May 17, 2018

Nissan’s attempt to enter the solar market on its own for first time

Solar
Electric Vehicles
Sophie Chapman
2 min
The Japanese automobile manufacturer, Nissan, has announced plans to enter the solar market without partnering with utiliti...

The Japanese automobile manufacturer, Nissan, has announced plans to enter the solar market without partnering with utilities.

This will mark the first time the firm has created a home energy system without the backing of a utility.

Nissan has launched a solar, storage, and electric vehicle (EV) charging system that claims it can save households two-thirds on energy bills, no matter the supplier.

The system, dubbed Nissan Energy Solar, will allow users to generate their own electricity from solar panels, which can then be stored in a battery and later used to charge EVs.

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Earlier this year, the manufacture had worked on similar projects with the European utility based in Essen, E.ON, as well as the British energy supplier, OVO Energy.

“Nissan Energy Solar is a complete system for home energy generation, management and storage,” commented Gareth Dunsmore, Electric Vehicle Director at Nissan Europe.

“It enables UK homeowners to make significant savings on their household electricity bills, and become champions of sustainability and green technology.”

“What you see today is something that is only powered by Nissan – it is the first time we are stepping into the energy space without an energy utility behind us,” noted Francisco Carranza, Managing Director of Energy Services at Nissan.

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Jun 7, 2021

Trafigura and Yara International explore clean ammonia usage

Shipping
fuel
Decarbonisation
ammonia
Dominic Ellis
2 min
Commodity trading company Trafigura and Yara International sign MoU to explore developing ammonia as a clean fuel in shipping

Independent commodity trading company Trafigura and Yara International have signed an MoU to explore developing ammonia as a clean fuel in shipping and ammonia fuel infrastructure.

Reducing shipping emissions is a vital component of the fight against global climate change, yet Greenhouse Gas emissions from the global maritime sector are increasing - and at odds with the IMO's strategy to cut absolute emissions by at least 50% by 2050. 

How more than 70,000 ships can decrease their reliance on carbon-based sources is one of transport's most pressing decarbonisation challenges.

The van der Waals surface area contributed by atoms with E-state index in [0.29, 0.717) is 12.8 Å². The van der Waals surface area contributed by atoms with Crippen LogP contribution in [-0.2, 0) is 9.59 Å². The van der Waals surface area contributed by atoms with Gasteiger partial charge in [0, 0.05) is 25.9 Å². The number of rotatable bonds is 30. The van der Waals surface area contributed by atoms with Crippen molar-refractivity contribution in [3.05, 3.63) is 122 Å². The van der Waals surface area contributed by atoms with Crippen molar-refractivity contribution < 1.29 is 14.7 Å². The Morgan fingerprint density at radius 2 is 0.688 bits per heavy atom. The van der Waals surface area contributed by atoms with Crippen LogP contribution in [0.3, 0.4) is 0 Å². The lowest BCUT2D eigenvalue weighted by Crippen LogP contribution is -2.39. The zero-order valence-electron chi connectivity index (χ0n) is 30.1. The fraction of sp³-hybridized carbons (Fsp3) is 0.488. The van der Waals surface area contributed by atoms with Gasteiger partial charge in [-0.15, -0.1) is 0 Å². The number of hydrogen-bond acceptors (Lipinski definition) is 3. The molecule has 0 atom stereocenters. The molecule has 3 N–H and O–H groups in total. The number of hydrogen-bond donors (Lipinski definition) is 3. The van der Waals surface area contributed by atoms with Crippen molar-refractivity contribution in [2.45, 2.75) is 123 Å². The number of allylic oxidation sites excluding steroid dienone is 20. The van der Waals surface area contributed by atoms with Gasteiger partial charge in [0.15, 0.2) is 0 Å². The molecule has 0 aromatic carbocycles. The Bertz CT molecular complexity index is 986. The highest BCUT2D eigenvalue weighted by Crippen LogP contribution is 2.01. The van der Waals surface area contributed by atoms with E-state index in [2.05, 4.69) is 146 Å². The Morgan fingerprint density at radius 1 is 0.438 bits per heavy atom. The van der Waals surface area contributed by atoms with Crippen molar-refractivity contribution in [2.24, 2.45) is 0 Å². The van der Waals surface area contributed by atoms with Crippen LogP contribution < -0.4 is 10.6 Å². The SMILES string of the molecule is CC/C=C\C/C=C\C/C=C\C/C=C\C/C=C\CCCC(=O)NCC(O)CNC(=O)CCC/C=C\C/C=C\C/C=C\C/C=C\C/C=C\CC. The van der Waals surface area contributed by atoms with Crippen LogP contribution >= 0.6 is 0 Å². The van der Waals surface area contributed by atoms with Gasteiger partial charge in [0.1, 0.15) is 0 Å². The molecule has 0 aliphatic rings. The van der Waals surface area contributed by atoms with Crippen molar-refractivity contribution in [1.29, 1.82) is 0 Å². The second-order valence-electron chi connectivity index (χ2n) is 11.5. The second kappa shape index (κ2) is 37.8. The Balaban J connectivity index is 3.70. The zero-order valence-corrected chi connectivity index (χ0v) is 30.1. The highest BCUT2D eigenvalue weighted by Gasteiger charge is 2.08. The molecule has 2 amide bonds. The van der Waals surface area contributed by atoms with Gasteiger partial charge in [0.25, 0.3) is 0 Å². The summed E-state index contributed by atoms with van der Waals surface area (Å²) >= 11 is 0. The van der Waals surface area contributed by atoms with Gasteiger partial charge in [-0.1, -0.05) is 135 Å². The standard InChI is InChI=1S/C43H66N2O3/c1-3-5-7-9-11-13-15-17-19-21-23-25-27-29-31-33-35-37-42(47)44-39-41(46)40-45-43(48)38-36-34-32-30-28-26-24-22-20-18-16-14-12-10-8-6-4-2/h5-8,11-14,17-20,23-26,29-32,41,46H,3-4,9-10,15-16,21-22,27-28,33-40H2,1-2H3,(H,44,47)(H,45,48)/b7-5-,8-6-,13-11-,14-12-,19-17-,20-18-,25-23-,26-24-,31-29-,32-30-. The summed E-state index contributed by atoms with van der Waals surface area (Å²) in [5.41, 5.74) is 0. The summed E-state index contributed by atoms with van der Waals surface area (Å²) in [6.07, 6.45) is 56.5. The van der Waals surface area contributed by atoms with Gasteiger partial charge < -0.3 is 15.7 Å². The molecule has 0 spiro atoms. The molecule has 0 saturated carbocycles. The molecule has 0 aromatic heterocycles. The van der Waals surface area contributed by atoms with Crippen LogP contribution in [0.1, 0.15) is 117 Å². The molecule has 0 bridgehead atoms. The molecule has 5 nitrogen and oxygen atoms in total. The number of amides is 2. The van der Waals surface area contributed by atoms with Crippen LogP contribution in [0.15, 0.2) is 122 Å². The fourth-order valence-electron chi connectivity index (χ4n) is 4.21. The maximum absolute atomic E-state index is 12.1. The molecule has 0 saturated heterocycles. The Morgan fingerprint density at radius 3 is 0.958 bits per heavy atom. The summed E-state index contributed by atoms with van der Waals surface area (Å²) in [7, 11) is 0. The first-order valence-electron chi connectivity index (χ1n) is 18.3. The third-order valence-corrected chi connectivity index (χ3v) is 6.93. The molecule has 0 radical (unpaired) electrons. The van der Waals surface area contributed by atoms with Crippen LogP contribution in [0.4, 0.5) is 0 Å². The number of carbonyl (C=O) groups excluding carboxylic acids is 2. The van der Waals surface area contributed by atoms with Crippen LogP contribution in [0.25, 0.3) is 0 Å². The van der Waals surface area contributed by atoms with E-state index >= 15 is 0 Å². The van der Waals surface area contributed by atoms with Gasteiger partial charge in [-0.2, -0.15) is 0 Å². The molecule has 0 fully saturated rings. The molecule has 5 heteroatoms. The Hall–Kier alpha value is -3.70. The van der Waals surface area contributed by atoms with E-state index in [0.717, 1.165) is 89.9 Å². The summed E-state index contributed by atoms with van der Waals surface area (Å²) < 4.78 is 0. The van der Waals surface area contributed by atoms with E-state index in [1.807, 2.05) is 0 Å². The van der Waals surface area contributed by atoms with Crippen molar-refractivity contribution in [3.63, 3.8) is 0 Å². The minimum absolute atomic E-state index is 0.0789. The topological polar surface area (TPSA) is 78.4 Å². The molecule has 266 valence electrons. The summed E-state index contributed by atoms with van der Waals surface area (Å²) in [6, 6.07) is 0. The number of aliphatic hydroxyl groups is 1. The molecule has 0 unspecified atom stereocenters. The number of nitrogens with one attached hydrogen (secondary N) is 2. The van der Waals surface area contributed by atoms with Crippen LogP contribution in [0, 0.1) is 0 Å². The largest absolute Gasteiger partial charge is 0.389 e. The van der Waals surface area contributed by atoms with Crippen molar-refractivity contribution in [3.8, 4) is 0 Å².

Yara and Trafigura intend to collaborate on initiatives that will establish themselves in the clean ammonia value chain. Under the MoU announced today, Trafigura and Yara intend to work together in the following areas:

  • The supply of clean ammonia by Yara to Trafigura Group companies
  • Exploration of joint R&D initiatives for clean ammonia application as a marine fuel
  • Development of new clean ammonia assets including marine fuel infrastructure and market opportunities

Magnus Krogh Ankarstrand, President of Yara Clean Ammonia, said the agreement is a good example of cross-industry collaboration to develop and promote zero-emission fuel in the form of clean ammonia for the shipping industry. "Building clean ammonia value chains is critical to facilitate the transition to zero emission fuels by enabling the hydrogen economy – not least within trade and distribution where both Yara and Trafigura have leading capabilities. Demand and supply of clean ammonia need to be developed in tandem," he said.  

There is a growing consensus that hydrogen-based fuels will ultimately be the shipping fuels of the future, but clear and comprehensive regulation is essential, according to Jose Maria Larocca, Executive Director and Co-Head of Oil Trading for Trafigura.

Ammonia has a number of properties that require "further investigation," according to Wartsila. "It ignites and burns poorly compared to other fuels and is toxic and corrosive, making safe handling and storage important. Burning ammonia could also lead to higher NOx emissions unless controlled either by aftertreatment or by optimising the combustion process," it notes.

Trafigura has co-sponsored the R&D of MAN Energy Solutions’ ammonia-fuelled engine for maritime vessels, has performed in-depth studies of transport fuels with reduced greenhouse gas emissions, and has published a white paper on the need for a global carbon levy for shipping fuels to be introduced by International Maritime Organization.

Oslo-based Yara produces roughly 8.5 million tonnes of ammonia annually and employs a fleet of 11 ammonia carriers, including 5 fully owned ships, and owns 18 marine ammonia terminals with 580 kt of storage capacity – enabling it to produce and deliver ammonia across the globe.

It recently established a new clean ammonia unit to capture growth opportunities in emission-free fuel for shipping and power, carbon-free fertilizer and ammonia for industrial applications.

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